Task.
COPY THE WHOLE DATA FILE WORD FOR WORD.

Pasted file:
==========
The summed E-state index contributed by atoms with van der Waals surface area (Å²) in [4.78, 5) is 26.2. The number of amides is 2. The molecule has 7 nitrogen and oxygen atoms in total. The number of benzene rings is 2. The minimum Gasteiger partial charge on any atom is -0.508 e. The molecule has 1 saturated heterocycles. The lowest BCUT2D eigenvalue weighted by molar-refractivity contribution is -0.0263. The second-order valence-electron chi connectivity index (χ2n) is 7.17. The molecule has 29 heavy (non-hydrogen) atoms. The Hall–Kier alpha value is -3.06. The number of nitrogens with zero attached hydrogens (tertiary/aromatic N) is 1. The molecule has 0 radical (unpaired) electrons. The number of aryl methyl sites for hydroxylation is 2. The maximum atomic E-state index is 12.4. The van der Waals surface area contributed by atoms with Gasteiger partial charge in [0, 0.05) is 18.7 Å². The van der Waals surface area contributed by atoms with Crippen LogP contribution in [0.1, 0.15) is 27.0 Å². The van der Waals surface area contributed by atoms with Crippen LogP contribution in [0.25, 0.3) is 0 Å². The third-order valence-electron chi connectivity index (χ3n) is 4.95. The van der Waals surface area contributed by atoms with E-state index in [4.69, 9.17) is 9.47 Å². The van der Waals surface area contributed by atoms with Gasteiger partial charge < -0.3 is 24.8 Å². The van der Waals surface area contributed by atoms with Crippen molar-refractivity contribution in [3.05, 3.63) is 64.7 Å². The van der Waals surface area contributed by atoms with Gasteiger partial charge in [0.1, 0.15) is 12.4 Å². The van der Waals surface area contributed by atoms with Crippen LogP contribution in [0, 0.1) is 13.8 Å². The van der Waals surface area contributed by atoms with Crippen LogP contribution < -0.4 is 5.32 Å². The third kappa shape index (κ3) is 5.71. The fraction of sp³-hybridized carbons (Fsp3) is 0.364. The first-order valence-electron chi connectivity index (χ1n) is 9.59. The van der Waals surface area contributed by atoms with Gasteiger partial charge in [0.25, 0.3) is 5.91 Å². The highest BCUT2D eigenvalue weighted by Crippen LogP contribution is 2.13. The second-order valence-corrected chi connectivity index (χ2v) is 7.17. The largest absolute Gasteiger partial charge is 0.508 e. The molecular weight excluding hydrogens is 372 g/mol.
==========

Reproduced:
The summed E-state index contributed by atoms with van der Waals surface area (Å²) in [4.78, 5) is 26.2. The number of amides is 2. The molecule has 7 nitrogen and oxygen atoms in total. The number of benzene rings is 2. The minimum Gasteiger partial charge on any atom is -0.508 e. The molecule has 1 saturated heterocycles. The lowest BCUT2D eigenvalue weighted by molar-refractivity contribution is -0.0263. The second-order valence-electron chi connectivity index (χ2n) is 7.17. The molecule has 29 heavy (non-hydrogen) atoms. The Hall–Kier alpha value is -3.06. The number of nitrogens with zero attached hydrogens (tertiary/aromatic N) is 1. The molecule has 0 radical (unpaired) electrons. The number of aryl methyl sites for hydroxylation is 2. The maximum atomic E-state index is 12.4. The van der Waals surface area contributed by atoms with Gasteiger partial charge in [0, 0.05) is 18.7 Å². The van der Waals surface area contributed by atoms with Crippen LogP contribution in [0.1, 0.15) is 27.0 Å². The van der Waals surface area contributed by atoms with Crippen LogP contribution in [0.25, 0.3) is 0 Å². The third-order valence-electron chi connectivity index (χ3n) is 4.95. The van der Waals surface area contributed by atoms with E-state index in [4.69, 9.17) is 9.47 Å². The van der Waals surface area contributed by atoms with Gasteiger partial charge < -0.3 is 24.8 Å². The van der Waals surface area contributed by atoms with Crippen molar-refractivity contribution in [3.05, 3.63) is 64.7 Å². The van der Waals surface area contributed by atoms with Gasteiger partial charge in [0.1, 0.15) is 12.4 Å². The van der Waals surface area contributed by atoms with Crippen LogP contribution in [0, 0.1) is 13.8 Å². The van der Waals surface area contributed by atoms with Crippen LogP contribution < -0.4 is 5.32 Å². The third kappa shape index (κ3) is 5.71. The fraction of sp³-hybridized carbons (Fsp3) is 0.364. The first-order valence-electron chi connectivity index (χ1n) is 9.59. The van der Waals surface area contributed by atoms with Gasteiger partial charge in [0.25, 0.3) is 5.91 Å². The highest BCUT2D eigenvalue weighted by Crippen LogP contribution is 2.13. The second-order valence-corrected chi connectivity index (χ2v) is 7.17. The largest absolute Gasteiger partial charge is 0.508 e. The molecular weight excluding hydrogens is 372 g/mol.